Oral Biol Res 2018; 42(2): 79-84  https://doi.org/10.21851/obr.42.02.201806.79
Comparison of the perception of public posts between students enrolled in dental college and in graduate school of dentistry
Ja-Won Cho1 and Su-Hyun Shim2*
1Department of Preventive Dentistry, College of Dentistry, Dankook University, Cheonan 31116, Republic of Korea
2Department of Dental Hygiene, Kyungbok University, Namyangju 12051, Republic of Korea
Correspondence to: Su-Hyun Shim
Department of Dental Hygiene, Kyungbok University, 425 Gyeongbokdae-ro Jinjeop-eup Namyangju-si Gyeonggi-do 12051, Republic of Korea
Tel.: +82-31-539-5234, Fax: +82-31-539-5348
E-mail: noblige121@naver.com
Received: January 31, 2018; Revised: April 9, 2018; Accepted: April 26, 2018; Published online: June 30, 2018.
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Abstract
This study was designed to investigate the perception of public posts between students enrolled in dental college and in graduate school of dentistry and to propose the new curriculum and public policy to be more appropriate for the future. Study participants were 397 students in dental college and 160 students in graduate school of dentistry. A self-reported questionnaire to ask about socio-demographic characteristics, career plan and the perception of public posts was conducted for 557 students. The data were analyzed using a chi-square test, frequency analysis, and Pearson’s correlation coefficient. There were significant differences in socio-demographic characteristics, major satisfaction, and career plans between the two groups. Although these two groups have different backgrounds, both groups of students were motivated by opportunities to get a specialized job and wanted to contribute to public welfare as healthcare professionals in public posts. Most students (96.2%) agreed that government should set up public posts for dentists. Significantly, students in graduate school of dentistry were more likely to quit their jobs if they had opportunities to fill public posts (48.1%) and most of them (38.5%) ranked administrative positions higher than other types of public posts as a desired job. Additionally, students living in the Korean metropolitan area showed the tendency to work in the Korean metropolitan area after graduation, while those living in other areas wanted to work in areas outside the metropolitan area (P<0.001). Though a more well-designed longitudinal study is needed, this study can be valuable for curriculum development and health policymaking.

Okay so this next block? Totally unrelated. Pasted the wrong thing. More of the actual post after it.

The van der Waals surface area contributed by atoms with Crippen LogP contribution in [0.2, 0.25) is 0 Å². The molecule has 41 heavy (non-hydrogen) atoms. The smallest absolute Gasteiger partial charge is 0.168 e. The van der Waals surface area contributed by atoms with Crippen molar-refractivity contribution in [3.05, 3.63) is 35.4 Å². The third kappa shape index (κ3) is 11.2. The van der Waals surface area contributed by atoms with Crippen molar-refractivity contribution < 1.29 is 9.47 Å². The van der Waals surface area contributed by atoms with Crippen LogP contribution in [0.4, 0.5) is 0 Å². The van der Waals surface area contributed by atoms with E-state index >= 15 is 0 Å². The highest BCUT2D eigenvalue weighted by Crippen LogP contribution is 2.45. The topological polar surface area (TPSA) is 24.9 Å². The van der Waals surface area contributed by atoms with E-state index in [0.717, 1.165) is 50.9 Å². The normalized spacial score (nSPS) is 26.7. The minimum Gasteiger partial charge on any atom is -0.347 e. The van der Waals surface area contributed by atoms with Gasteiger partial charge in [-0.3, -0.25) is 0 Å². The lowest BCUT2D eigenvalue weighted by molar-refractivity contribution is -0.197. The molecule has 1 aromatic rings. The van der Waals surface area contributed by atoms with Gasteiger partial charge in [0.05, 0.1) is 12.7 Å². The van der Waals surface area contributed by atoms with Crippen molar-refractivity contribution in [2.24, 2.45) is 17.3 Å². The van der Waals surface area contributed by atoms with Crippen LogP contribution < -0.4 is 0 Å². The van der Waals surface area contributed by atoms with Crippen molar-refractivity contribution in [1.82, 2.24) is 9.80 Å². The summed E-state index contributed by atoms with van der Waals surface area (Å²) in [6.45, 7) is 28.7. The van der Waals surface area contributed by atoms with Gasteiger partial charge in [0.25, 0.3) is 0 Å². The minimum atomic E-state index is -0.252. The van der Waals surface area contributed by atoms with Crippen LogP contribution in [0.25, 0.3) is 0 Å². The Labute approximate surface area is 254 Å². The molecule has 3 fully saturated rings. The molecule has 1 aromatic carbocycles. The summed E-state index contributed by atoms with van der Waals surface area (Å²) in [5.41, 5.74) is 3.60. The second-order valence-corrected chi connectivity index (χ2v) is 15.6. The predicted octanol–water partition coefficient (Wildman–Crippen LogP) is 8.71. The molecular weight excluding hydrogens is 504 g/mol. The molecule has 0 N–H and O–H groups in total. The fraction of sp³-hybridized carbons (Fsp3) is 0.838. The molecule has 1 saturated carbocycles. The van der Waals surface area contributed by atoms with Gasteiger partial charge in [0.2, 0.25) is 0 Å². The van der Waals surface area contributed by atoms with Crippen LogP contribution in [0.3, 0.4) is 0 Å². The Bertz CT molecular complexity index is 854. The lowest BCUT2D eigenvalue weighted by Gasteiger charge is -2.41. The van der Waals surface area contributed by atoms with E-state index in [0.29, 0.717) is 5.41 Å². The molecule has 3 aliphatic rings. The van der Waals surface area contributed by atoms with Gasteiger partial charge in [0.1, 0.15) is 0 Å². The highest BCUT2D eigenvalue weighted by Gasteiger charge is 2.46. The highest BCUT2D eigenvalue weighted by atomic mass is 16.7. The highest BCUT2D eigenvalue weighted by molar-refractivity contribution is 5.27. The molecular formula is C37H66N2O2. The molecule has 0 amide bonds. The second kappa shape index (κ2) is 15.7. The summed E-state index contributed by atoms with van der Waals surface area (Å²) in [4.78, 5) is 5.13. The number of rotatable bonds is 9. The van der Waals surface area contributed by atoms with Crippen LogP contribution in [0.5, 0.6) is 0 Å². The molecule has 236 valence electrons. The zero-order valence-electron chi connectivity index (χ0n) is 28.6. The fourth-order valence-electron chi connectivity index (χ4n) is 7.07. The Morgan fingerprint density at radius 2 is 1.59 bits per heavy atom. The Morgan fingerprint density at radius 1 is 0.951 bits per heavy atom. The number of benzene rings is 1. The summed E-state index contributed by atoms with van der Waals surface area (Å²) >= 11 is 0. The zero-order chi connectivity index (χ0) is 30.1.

Keywords: Dental education, Dental student, Policy, Public health


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